Most physicians are constantly learning not only for their benefit but, more importantly, for the benefit of their patients. It is not surprising therefore that there is considerable interest in the endocannabinoid system (ECS) as this system has only been recently recognized and appreciated. I think it is fair to say that over the last decade there has been more interest in the ECS than any other system in our body and understanding this system has generated an awareness of therapeutic potentials in many health-related areas.
The endocannabinoid system is a network of receptors spread throughout the body. This network helps control many vital life functions including pain sensation, mood, memory, the immune system, anxiety, and inflammation to name a few. Experts believe that the prime function of this system (ECS) is to regulate homeostasis or biological balance in almost all cells and organs in our body.
The two main endocannabinoid receptors (endo =internal to our body) are designated CB1 and CB2. The CB1 receptors are mainly found in the brain and central nervous system and CB2 receptors are mainly found in the peripheral nerves and immune cells. Understanding how these receptors are activated or supressed are key to knowing how the ECS works to maintain the above-mentioned homeostasis.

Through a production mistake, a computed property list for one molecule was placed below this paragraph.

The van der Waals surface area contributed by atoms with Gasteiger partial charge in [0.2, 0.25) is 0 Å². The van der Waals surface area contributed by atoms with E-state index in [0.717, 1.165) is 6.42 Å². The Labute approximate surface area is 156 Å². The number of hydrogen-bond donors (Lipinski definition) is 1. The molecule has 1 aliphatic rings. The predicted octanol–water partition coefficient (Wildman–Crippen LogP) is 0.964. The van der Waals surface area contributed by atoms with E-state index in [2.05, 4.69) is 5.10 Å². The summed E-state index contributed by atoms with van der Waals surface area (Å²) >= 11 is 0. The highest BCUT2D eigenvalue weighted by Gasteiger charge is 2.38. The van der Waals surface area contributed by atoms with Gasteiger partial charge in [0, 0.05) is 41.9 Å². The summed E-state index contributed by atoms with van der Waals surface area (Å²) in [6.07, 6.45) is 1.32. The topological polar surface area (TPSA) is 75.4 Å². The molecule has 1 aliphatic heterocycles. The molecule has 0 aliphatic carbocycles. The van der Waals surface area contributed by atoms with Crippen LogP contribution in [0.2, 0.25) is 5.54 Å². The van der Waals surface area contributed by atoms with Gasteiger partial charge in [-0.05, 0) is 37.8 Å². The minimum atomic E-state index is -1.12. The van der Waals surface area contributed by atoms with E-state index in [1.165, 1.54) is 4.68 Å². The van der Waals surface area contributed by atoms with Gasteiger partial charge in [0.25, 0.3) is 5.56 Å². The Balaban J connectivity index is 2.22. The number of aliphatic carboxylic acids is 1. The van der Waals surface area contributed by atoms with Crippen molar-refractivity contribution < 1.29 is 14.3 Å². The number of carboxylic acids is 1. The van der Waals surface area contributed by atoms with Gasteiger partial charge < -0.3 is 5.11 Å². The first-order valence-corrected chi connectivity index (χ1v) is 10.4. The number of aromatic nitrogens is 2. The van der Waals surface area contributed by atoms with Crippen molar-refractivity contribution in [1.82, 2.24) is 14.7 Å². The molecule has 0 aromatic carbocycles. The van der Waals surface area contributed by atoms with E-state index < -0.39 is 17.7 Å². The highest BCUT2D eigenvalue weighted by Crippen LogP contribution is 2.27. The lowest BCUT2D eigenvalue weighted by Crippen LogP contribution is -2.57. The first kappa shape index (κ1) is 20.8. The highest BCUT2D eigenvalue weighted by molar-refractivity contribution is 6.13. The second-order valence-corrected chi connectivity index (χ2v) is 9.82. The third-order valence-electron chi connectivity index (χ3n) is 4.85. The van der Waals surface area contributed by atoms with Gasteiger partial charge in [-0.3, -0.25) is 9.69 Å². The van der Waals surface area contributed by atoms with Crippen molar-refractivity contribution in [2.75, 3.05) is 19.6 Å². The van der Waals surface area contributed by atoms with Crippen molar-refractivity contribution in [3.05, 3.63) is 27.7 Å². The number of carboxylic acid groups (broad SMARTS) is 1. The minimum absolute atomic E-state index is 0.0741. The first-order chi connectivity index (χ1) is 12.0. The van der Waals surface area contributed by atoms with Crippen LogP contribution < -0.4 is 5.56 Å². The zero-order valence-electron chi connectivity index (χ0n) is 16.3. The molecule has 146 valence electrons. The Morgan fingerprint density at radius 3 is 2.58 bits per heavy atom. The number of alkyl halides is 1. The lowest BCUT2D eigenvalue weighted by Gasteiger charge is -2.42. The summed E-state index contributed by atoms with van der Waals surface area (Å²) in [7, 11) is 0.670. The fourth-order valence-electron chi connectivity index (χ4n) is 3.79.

In future articles, I will delve in more detail how this system affects certain conditions such as pain, mood disorders, inflammatory conditions, skin disorders and Gastro-Intestinal/Liver metabolism. I will also discuss recent theories on a condition known as Endocannabinoid Deficiency and its implications. Modulation of this system (stimulation or suppression) has significant therapeutic potential for many medical conditions.
The bottom line is this is a complex system in which by modulation we can see significant benefits. As with any medical intervention, undesirable effects may also occur and through appropriate research we can enhance the desirable medical benefits and minimize or eliminate any negative side effects.
Location of CB1 and CB2 receptors in the human body
Check our website for upcoming articles where I examine the ECS further.
Dr. John Maynard, B.Sc., M.D.